Still around, though mostly silent

I enjoyed so much Telemann’s Cantata TWV 14:12 written to celebrate the conclusion of the Peace Treaty of Paris in 1763 putting an end to the Seven-Year-War, in the quarter-of-century-old recording under the baton of Ulrich Stötzel on Hänssler Classic (and still the only recording, 25 years later) that I felt compelled to write and publish a quick review.

I feel that the popularity and posthumous fame of the “Holy Trinity” of the Baroque era, Bach Handel Vivaldi, has done great disservice to Telemann. But Telemann’s own and singular prolificity is also to blame. With a composer whose catalog numbers some 3000 works – even taking in account that half are lost –, how can you even start to sort out the wheat from the chaff, the exceptional from the run-of-the-mill? And the suspicion will always hover over Telemann’s output that quantity forbids quality. Compared to Telemann’s reported 1043 sacred cantatas… and 46 settings of The Passion (!!!), Bach had the good sense to compose only 300 cantatas (of which circa 200 are extant today), five masses and five Passions (and only two have reached us extant), and Handel 42 operas and 29 oratorios. Even Vivaldi’s infamous “500 times the same Concerto” – an ignorant and unfair quip! – pale in comparison to Telemann’s 600 overture-suites and (only?) 50 concertos…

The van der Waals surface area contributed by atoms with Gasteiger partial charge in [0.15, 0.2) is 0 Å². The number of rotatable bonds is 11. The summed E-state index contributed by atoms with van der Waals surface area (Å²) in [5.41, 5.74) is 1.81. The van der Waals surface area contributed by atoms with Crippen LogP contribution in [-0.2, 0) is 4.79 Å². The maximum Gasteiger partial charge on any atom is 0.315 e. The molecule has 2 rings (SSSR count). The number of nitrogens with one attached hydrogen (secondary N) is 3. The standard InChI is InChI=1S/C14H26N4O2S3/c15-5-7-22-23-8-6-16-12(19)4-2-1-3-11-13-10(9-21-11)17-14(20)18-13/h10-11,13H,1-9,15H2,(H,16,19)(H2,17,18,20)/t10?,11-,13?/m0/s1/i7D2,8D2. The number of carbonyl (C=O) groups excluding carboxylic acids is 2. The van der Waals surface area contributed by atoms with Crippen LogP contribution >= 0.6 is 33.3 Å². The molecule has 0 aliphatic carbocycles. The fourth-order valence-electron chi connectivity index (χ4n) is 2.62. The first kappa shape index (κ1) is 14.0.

Not all the music of Telemann I listen to strikes me as exceptional – but it often does, and the Cantata is a good case in point.

 

And I’ve taken the opportunity to re-publish an old review from Amazon: Hamburgische Kapitänsmusik, 1755 by La Stagione Frankfurt, cond. Michael Schneider, 2 Cpo 999 211-2 (recorded 1993, published 1999). More great Telemann.

Comments are welcome